Oil majors see losses in overseas investment
Updated: 2011-07-19 15:32
By Yu Hongyan (chinadaily.com.cn)
Two thirds of three Chinese oil majors' hefty overseas investments have sustained losses, the 21st Century Business Herald reported Tuesday, citing a report from China University of Petroleum.
China's three oil giants, China National Petroleum Corp (CNPC), China Petrochemical Corporation (Sinopec Group), and China National Offshore Oil Corporation (CNOOC), invested in as many as 144 overseas projects to the tune of $70 billion by the end of 2010, the paper cited the China Petroleum and Chemical Industry Association (CPCIA).
In 2010 alone, their mega-sized mergers and acquisitions surpassed $30 billion, making up 20 percent of world's upstream mergers and acquisitions, according to CPCIA
Meanwhile, the International Energy Agency said in a report that the three companies' overseas mergers and acquisitions in 2009 accounted for 13 percent of the world's total that year.
The paper said the three oil companies had stakes in about 70 million tons of crude oil overseas in 2010, but little was shipped back to China. Instead, most was sold at spot prices on the international market, the paper said.
An unnamed source told the paper that CNPC shipped back about 5 million tons of crude oil in 2010, one twelfth of its overseas oil stakes.
China's oil consumption reached 420 million tons in 2010, and it imported 239 million tons of crude oil that year, according to Customs.
As state-owned companies, the oil giants should supply oil for the country and its strategic reserves, said Wang Yong, the former secretary general of the private petroleum division with the China Chamber of Commerce.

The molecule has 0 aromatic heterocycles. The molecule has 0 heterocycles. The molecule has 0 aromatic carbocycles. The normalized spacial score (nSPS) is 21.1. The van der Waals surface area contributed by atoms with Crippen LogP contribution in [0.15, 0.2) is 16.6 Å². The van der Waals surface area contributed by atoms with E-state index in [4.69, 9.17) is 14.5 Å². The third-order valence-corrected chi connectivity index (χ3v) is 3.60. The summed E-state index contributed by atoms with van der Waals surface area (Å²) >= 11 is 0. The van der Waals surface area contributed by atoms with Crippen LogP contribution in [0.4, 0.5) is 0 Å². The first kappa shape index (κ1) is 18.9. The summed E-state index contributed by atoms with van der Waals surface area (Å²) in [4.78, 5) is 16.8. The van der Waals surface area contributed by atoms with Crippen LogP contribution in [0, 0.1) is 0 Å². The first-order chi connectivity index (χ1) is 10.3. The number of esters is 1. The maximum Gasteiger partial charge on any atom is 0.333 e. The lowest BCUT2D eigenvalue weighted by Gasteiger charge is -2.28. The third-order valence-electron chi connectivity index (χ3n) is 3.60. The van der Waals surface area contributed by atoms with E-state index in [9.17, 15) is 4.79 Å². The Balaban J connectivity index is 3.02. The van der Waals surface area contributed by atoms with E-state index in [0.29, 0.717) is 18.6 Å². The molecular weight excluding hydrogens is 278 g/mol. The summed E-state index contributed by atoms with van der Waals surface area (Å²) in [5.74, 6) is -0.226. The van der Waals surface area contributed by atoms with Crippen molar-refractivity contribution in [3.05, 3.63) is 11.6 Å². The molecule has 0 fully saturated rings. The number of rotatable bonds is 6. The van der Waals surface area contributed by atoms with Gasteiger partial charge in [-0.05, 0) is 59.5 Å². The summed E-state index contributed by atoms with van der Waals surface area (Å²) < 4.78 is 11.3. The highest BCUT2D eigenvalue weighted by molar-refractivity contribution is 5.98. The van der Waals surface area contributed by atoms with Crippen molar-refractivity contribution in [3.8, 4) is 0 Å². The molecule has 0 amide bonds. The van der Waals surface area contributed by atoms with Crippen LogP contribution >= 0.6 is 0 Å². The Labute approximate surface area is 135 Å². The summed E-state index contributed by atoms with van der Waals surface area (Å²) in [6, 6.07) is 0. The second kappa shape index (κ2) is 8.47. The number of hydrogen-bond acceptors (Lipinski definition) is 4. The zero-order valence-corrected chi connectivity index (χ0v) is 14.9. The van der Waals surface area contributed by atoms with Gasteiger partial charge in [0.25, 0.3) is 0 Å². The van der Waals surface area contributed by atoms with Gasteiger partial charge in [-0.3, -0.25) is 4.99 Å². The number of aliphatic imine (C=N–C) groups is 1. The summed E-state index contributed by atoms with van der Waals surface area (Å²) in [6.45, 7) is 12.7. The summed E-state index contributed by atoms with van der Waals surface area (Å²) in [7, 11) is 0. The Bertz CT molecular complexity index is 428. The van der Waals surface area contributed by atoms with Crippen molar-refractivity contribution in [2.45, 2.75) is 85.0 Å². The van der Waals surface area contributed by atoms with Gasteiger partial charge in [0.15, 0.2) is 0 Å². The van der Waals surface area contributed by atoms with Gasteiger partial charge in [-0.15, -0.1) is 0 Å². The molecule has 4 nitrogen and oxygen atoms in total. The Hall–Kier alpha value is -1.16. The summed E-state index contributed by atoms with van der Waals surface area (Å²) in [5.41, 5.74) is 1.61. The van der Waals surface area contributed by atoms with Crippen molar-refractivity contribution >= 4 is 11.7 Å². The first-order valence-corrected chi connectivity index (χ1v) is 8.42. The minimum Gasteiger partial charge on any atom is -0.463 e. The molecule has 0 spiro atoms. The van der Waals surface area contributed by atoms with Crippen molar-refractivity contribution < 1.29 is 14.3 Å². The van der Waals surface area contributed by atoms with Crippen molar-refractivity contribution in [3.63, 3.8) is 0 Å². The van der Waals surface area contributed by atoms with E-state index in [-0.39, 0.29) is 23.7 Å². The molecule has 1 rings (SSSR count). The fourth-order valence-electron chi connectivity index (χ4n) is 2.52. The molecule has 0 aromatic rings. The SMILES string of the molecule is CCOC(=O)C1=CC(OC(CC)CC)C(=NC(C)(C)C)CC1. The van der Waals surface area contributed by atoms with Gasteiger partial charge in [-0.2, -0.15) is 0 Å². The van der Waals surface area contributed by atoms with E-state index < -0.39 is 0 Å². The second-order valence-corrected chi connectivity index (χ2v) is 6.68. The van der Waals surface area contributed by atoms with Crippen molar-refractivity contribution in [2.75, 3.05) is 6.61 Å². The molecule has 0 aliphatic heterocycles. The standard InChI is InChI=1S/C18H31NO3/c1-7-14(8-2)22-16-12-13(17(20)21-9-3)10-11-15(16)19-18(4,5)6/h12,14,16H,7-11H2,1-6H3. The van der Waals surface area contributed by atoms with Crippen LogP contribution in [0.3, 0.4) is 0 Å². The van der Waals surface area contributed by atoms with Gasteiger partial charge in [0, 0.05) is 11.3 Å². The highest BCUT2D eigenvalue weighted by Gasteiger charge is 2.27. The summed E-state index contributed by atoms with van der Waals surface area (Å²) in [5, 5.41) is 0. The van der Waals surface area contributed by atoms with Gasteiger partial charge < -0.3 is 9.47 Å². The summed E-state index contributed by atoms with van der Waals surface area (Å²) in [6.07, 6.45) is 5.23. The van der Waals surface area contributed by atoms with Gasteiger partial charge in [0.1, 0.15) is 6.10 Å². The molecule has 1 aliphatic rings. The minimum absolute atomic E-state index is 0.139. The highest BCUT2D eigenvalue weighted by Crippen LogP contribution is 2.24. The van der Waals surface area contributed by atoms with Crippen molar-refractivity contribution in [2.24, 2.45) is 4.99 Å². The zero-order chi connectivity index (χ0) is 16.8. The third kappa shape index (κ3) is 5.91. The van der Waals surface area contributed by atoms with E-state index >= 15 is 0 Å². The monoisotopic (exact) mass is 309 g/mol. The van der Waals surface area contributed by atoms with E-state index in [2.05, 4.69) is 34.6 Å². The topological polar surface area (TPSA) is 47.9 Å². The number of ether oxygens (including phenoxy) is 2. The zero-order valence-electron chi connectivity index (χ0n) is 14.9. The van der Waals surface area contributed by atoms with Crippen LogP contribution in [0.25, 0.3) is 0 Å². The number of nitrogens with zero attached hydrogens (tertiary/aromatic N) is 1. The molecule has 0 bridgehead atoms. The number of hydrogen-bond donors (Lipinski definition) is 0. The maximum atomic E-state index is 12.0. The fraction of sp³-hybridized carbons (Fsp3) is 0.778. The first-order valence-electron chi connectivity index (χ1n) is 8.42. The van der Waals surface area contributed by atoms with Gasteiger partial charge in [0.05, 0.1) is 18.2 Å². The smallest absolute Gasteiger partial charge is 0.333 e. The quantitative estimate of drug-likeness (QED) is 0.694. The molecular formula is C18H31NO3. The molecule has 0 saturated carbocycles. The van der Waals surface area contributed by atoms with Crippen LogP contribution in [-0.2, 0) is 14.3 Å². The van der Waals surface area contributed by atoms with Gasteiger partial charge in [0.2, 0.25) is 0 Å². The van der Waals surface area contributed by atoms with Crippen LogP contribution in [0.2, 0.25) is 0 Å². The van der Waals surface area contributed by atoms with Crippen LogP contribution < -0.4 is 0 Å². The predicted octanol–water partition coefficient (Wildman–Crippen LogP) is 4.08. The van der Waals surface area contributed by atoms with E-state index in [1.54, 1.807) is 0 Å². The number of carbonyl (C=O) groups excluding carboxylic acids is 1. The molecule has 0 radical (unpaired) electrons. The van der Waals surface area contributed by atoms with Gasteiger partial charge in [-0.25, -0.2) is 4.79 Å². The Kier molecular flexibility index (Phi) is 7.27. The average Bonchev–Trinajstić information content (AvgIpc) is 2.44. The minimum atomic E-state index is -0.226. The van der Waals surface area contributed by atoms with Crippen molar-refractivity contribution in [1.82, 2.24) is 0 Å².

Compared with those in developed countries, the amount Chinese oil firms ship back is not in accord with their expensive costs, he said.
"Not only the three companies, but many centrally-administrated state-owned enterprises (SOEs) have suffered shocking losses," an unnamed official with the Development Research Center of the State Council told the paper.
Most of these losses are the result of wrong decisions and investment failure, and some are the aftermath of arrogance, he said.
The National Development and Reform Commission (NDRC), China's top economic planning agency, gave the green light to more outbound investment at the beginning of this year. But as news of SOE's heavy losses emerged to the public, the State-owned Asset Supervision and Administration Commission tightened controls on this matter, and stated that SOEs are responsible for their losses in overseas investment.
The paper said that the NDRC and the Ministry of Commerce are working on overseas investment regulations.
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